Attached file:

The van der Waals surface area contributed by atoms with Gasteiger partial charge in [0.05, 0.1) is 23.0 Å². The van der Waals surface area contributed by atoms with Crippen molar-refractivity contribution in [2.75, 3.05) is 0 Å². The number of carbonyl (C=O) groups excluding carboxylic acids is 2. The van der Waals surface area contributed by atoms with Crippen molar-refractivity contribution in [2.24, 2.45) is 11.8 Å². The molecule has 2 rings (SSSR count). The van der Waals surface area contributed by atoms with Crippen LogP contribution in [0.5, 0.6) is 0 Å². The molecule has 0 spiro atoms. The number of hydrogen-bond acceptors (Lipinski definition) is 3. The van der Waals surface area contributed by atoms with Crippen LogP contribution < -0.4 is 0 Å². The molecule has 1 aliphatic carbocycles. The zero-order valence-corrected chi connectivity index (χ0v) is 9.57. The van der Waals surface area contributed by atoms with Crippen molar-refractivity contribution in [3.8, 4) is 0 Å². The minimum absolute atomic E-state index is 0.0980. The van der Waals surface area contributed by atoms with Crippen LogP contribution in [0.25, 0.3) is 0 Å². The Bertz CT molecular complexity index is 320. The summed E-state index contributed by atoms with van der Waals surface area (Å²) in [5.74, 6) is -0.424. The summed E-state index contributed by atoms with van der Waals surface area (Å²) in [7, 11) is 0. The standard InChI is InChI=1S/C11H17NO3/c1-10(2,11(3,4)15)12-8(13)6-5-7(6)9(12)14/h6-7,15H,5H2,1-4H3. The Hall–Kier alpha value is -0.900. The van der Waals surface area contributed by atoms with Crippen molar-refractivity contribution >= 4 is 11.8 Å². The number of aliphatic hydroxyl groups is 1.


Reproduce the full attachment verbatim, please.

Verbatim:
The van der Waals surface area contributed by atoms with Gasteiger partial charge in [0.05, 0.1) is 23.0 Å². The van der Waals surface area contributed by atoms with Crippen molar-refractivity contribution in [2.75, 3.05) is 0 Å². The number of carbonyl (C=O) groups excluding carboxylic acids is 2. The van der Waals surface area contributed by atoms with Crippen molar-refractivity contribution in [2.24, 2.45) is 11.8 Å². The molecule has 2 rings (SSSR count). The van der Waals surface area contributed by atoms with Crippen LogP contribution in [0.5, 0.6) is 0 Å². The molecule has 0 spiro atoms. The number of hydrogen-bond acceptors (Lipinski definition) is 3. The van der Waals surface area contributed by atoms with Crippen LogP contribution < -0.4 is 0 Å². The molecule has 1 aliphatic carbocycles. The zero-order valence-corrected chi connectivity index (χ0v) is 9.57. The van der Waals surface area contributed by atoms with Crippen molar-refractivity contribution in [3.8, 4) is 0 Å². The minimum absolute atomic E-state index is 0.0980. The van der Waals surface area contributed by atoms with Crippen LogP contribution in [0.25, 0.3) is 0 Å². The Bertz CT molecular complexity index is 320. The summed E-state index contributed by atoms with van der Waals surface area (Å²) in [5.74, 6) is -0.424. The summed E-state index contributed by atoms with van der Waals surface area (Å²) in [7, 11) is 0. The standard InChI is InChI=1S/C11H17NO3/c1-10(2,11(3,4)15)12-8(13)6-5-7(6)9(12)14/h6-7,15H,5H2,1-4H3. The Hall–Kier alpha value is -0.900. The van der Waals surface area contributed by atoms with Crippen molar-refractivity contribution >= 4 is 11.8 Å². The number of aliphatic hydroxyl groups is 1.